Updated: Jul 21, 2021
I'm writing this blog post as an encouragement from the heart, and I have a question for you. Did you have the privilege of meeting your grandparents? Personally, I only got to meet my grandmothers and we currently still have one of them with us. She came to USA on her own, helped raise my brother and me and has always been a bold and independent woman. Looking back to when I was just a girl, she was the definition of absolute self-sufficiency. So you can imagine my saddened heart as the years went by and she began to lose practical abilities such as driving and in some ways slowly became the antithesis of who I knew her to be.
Now that I am a Pilates Teacher, I feel so privileged that I have the knowledge and skills to help my grandma, but this very skill set can become overwhelming. This is because she no longer lives near me and when I visit her I inherently burden myself with the responsibility of doing as much as I can to help. I feel that I should be the person to help her undergo a physical transformation but then I end up experiencing paralysis by the realization that when I go away it will be difficult for her to remember everything. Or really anything for that matter.
So instead of insisting to keep the weight of the world on my own shoulders, I soften my hectic spirit and begin to consider my grandmother's options. Sometimes you just have to hand the work off to someone else even if you are completely capable of doing it yourself. Sometimes you have to humbly hand off the mission so that the mission itself could be achieved. At her next doctor's appointment I was right there to advocate for my grandma's physical health. The doctor was primarily concerned about her diabetes and her kidneys which rightfully so took up the entire appointment, so I had to be fast and lay out all of the reasons why we needed him to connect grandma with a physical therapist. You see, doctors are not usually there in the worst moments of physical pain, and that's why we need to tell them as much as we can and ask all the questions.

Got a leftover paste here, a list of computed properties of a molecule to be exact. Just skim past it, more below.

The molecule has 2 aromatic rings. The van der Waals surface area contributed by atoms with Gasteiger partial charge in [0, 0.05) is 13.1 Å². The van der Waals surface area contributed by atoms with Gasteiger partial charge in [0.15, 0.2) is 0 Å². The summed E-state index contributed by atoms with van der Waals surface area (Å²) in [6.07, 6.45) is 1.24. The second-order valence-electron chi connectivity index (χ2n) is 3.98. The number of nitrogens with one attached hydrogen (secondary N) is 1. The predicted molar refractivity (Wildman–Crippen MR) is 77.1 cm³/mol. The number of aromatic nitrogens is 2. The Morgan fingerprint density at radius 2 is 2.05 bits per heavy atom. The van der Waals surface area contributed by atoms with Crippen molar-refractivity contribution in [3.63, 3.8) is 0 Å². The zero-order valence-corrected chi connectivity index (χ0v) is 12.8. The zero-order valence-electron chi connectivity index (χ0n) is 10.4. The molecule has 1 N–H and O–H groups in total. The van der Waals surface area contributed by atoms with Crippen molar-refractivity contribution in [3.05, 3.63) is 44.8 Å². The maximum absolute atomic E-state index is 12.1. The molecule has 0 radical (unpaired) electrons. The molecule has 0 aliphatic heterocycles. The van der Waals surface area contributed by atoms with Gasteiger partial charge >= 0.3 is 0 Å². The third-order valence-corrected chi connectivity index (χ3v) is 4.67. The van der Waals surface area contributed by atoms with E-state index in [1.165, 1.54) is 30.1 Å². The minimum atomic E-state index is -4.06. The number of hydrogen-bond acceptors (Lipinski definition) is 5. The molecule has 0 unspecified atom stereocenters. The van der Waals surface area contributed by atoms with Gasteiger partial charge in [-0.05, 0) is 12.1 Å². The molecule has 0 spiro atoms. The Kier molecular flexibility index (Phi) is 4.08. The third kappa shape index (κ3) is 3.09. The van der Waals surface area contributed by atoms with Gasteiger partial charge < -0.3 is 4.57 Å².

Pro tip: keeping a body pain journal to share with your doctor may give them further insight into what you may be experiencing. You won't have to fish for the details from memory at your timed visit
"So Uhh What Do I Got To Do With It?"
Now that I shared my experience, I have another question for you to reflect on. Have you looked at your grandparents' or even your parents' physical state and felt devastatingly helpless? It seems like all you could really do is chalk it up to old age and laugh it off right? Well you can still keep the jokes and take a few extra steps to up your family's quality of life! No beating around the bush; I'll tell you like it is. It's a matter of action, even if of the mildest kind. It is crucial that your loved ones keep moving their bodies in ways appropriate to their physical levels so that they don't "lose it." Literally.
What are the resources available to you and your loved ones? Let's start there.
Or you may be thinking, "but honestly Larissa, my parents are the ones who take care of my grandparents, and I don't really get involved in the first place." Maybe you don't get involved because you wouldn't know how to contribute in your own way and that is completely OK!
To get your mental gears turning, here are some easy ways to participate.
1. Ask Questions:
"Hey grandpa, did you get the chance to go outside today?"
If you're up for it,
2. Take Small Actions:
"Well, why don't we go on a walk together...*incentive* we can grab some ice cream!"
--Giving a purpose to the action will help the activity not feel pointless.--